In this image taken from video, Iranian Supreme Leader Ayatollah Ali Khamenei, left, openly weeps as he leads a prayer over the coffin of Gen. Qassem Soleimani, who was killed in Iraq in a U.S. drone strike on Friday, at the Tehran University campus, in Tehran, Iran, Monday, Jan. 6, 2020. (Iran Press TV via AP)
A mourner walk back from a funeral ceremony for Iranian Gen. Qassem Soleimani and his comrades, who were killed in Iraq in a U.S. drone attack on Friday, passing graffiti on the wall of the former U.S. Embassy in Tehran, Iran, Monday, Jan. 6, 2020. A push led by pro-Iran factions to oust U.S. troops from Iraq is gaining momentum, bolstered by a Parliament vote in favor of a bill calling on the the government to remove them. But the path forward is unclear. (AP Photo/Vahid Salemi)
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Zarif said Trump had shown the world he was "prepared to commit war crimes, because attacking cultural sites is a war crime. Disproportionate response is a war crime."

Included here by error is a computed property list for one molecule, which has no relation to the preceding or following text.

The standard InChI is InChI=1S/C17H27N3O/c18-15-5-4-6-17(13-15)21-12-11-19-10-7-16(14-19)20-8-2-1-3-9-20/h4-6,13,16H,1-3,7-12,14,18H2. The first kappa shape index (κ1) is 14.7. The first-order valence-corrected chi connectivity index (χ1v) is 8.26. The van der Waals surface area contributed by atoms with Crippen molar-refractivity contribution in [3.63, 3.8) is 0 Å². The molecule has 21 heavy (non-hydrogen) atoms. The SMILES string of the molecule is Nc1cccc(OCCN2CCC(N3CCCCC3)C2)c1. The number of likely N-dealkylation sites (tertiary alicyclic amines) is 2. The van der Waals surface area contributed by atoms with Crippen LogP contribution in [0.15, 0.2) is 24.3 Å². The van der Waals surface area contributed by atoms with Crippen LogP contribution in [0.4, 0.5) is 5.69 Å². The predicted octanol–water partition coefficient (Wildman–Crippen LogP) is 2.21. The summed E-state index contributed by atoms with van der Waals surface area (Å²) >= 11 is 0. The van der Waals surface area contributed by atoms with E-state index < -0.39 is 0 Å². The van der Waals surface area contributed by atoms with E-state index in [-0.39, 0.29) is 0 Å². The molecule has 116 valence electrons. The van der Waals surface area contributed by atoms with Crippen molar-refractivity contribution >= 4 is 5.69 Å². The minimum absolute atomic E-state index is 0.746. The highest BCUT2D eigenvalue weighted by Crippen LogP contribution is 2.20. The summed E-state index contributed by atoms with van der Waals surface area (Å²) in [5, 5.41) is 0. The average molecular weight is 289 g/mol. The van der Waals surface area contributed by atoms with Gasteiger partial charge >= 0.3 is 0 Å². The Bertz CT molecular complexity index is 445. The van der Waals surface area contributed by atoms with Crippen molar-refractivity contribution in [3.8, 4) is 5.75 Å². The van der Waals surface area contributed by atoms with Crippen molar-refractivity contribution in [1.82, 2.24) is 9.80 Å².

Soleimani was responsible for building up Tehran's network of proxy armies across the Middle East and he was a key figure in orchestrating Iran's long-standing campaign to drive U.S. forces out of its neighbor Iraq.

Zarif said Washington should wake up to the reality that "the United States cannot stay in this region with the people of the region not wanting it any more."

Asked if it was worth speaking to Trump, Zarif said: "It doesn't need speaking. He has to realize that he has been fed misinformation. And he needs to wake up, and apologize. He has to apologize, he has to change course." (Reporting by Mohammad Zargham; Editing by Andrew Heavens and Bernadette Baum)